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The HL-2M reactor in Sichuan. Photo: Weibo

Chinese scientists hail ‘important step’ towards nuclear fusion from ‘artificial sun’

  • Researchers working on the HL-2M reactor in Sichuan say they have generated enough power to meet two key requirements for a working reactor
  • The technology could provide a long-term solution to the world’s energy needs by generating power without producing nuclear waste
Scientists working on China’s “ artificial sun” say they have taken an “important step” towards self-sustaining nuclear fusion, a technology that may one day provide plentiful supplies of clean energy.

It generated a plasma current of more than 1 million amperes, or 1 mega-amp, the official Science and Technology Daily reported – a current strong enough to meet some of the key conditions needed to produce a working reactor.

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Fusion, the same process that has kept the sun burning for the past 5 billion years, is regarded as the ultimate solution to humanity’s energy needs because, unlike today’s uranium-fuelled nuclear power plants, a fusion reactor would produce no radioactive waste.

Zhong Wulu, the deputy director of the Institute of Fusion Science at the Southwestern Institute of Physics, told the newspaper: “This breakthrough marks an important step towards fusion ignition in China’s nuclear fusion research.”

He said the experimental HL-2M reactor in Chengdu, the capital of Sichuan province, was closer to the threshold needed for a reaction to become self-sustaining – operating without the need for an external power source.

Generating 1 mega-amp of power is also an important step because it meets two key conditions for a working reactor: meeting the required density for the atomic collision that produces the reaction and providing enough time for the reaction to occur.

The third condition needed is having a high enough temperature of at least 100 million degrees Celsius (180 million Fahrenheit).

The HL-2M device has already reached this target, by generating a temperature of 150 million degrees Celsius, 10 times hotter than the sun, for more than 10 seconds.

The experimental reactor is China’s largest advanced tokamak device – a type of reactor that uses a powerful magnetic field to produce reactions – according to China National Nuclear Corporation, which oversees the project.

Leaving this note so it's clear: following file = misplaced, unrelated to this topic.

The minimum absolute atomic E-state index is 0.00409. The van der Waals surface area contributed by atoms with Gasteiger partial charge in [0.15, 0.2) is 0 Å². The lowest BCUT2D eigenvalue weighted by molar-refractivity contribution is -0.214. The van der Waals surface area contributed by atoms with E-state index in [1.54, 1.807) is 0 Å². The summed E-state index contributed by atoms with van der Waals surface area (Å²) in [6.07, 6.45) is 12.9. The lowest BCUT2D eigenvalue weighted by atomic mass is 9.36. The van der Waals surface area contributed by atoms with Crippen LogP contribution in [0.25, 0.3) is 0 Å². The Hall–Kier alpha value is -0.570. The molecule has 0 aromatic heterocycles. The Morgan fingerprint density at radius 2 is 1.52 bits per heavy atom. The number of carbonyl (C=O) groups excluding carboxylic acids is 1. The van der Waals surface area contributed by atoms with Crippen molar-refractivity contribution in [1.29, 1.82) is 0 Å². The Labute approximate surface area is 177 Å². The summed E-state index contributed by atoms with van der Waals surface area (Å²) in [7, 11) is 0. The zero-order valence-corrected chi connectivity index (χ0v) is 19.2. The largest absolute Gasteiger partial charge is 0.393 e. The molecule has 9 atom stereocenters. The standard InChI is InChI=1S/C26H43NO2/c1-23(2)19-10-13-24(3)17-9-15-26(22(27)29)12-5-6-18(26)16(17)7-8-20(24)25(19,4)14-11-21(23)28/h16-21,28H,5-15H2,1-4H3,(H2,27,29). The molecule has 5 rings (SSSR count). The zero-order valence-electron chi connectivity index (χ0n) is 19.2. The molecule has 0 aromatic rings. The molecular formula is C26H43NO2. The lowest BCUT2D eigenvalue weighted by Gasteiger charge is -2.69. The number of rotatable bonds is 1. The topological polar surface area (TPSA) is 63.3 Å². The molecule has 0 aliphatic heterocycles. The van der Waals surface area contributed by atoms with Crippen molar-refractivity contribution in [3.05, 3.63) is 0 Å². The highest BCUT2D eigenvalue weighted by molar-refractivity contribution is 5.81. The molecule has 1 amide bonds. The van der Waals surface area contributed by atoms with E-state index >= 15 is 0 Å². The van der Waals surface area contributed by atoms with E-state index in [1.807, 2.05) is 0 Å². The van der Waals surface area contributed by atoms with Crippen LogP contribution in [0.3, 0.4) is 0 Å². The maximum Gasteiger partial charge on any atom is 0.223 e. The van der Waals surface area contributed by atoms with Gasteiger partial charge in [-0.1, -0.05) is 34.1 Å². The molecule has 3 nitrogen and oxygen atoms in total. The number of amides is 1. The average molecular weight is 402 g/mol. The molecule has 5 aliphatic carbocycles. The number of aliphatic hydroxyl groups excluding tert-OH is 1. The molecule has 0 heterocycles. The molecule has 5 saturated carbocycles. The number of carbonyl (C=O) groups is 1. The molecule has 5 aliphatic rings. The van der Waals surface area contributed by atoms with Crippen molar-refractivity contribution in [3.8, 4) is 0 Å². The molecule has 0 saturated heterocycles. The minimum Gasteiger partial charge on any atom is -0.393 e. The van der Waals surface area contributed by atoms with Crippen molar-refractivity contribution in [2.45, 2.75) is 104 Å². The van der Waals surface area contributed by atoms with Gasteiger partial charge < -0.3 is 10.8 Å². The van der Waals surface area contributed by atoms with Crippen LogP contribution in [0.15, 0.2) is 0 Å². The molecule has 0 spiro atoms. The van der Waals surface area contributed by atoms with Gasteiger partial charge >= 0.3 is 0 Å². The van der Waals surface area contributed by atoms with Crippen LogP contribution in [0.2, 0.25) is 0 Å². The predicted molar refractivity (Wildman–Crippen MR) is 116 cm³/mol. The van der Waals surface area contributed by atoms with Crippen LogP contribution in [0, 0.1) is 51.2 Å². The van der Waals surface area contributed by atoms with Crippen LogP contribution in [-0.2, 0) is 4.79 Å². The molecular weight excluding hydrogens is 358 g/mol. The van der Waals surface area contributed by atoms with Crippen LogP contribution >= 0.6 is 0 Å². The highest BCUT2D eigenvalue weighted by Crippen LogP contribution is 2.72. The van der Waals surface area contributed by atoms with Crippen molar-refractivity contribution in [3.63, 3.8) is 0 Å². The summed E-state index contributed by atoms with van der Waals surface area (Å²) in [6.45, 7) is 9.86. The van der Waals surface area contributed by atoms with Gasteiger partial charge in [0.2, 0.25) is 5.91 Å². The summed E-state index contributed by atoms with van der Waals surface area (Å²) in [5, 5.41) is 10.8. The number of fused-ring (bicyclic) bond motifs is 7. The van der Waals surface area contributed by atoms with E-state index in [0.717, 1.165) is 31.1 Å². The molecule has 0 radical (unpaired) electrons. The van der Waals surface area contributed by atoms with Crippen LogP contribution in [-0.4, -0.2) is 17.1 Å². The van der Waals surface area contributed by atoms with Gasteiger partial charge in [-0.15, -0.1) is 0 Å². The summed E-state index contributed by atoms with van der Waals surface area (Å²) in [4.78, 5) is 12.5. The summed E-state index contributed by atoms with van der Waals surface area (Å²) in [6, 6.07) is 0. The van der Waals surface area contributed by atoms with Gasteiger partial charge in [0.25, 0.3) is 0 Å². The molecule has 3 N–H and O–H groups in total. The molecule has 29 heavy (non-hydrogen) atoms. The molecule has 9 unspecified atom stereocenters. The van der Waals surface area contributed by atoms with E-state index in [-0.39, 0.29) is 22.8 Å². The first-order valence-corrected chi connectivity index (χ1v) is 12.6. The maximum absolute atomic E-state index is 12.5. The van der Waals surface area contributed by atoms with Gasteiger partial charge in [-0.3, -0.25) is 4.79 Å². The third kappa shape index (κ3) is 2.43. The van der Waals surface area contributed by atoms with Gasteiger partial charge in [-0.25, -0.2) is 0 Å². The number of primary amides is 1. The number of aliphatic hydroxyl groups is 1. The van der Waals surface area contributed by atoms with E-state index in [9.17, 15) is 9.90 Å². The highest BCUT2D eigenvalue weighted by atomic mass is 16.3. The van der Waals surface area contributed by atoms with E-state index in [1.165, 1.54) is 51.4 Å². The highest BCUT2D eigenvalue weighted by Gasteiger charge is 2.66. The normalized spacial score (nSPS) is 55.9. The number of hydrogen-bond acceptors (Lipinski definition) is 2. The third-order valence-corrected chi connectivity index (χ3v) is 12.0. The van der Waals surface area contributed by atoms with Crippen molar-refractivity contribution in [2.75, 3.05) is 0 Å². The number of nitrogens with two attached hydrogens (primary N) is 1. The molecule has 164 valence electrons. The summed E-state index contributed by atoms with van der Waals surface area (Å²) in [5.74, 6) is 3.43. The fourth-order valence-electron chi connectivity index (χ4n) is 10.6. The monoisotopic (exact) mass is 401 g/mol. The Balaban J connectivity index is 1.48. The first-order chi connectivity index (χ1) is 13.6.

China sets new world record in development of ‘artificial sun’

China sets new world record in development of ‘artificial sun’

“The large vacuum container in our tokamak device is filled with gas. We ionise the gas into plasma, then use a strong magnetic field to levitate the charged particles in the vacuum container,” Zhong told Science and Technology Daily.

The device is designed to replicate the way the sun produces energy by fusing two types of hydrogen atoms together in a process that releases an enormous amount of energy.

In theory, hydrogen from seawater could be used, providing a clean energy source from a near-limitless supply.

The challenge in recreating the process on Earth is keeping it under control so that the reactor does not explode.

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The hot gas formed by fusing atoms burns or melts everything it touches, while the nuclear reaction generates a large amount of high-speed particles that could damage buildings or human tissue if not properly contained.

China aims to build an industrial prototype fusion reactor by 2035 and bring the technology into large-scale commercial use by 2050.

It has built experimental devices in other parts of the country, including the Experimental Advanced Superconducting Tokamak in the southeastern province of Anhui.

This reactor has also met the target of generating a 1 mega-amp current and last year ran at temperatures of 70 million degrees Celsius for over 17 minutes.

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The country is also building the China Fusion Engineering Test Reactor, the world’s first power plant that can turn fusion energy into electricity without crashing the power grid. When completed in around 2035, it will produce an enormous amount of heat with a output of up to 2 gigawatts, according to the research team.

Scientists in other countries are also pursuing the same goal, including the team working on the International Thermonuclear Experimental Reactor in France. When completed, that reactor will run with a current of 15 mega-amps – far stronger than the current produced by existing facilities.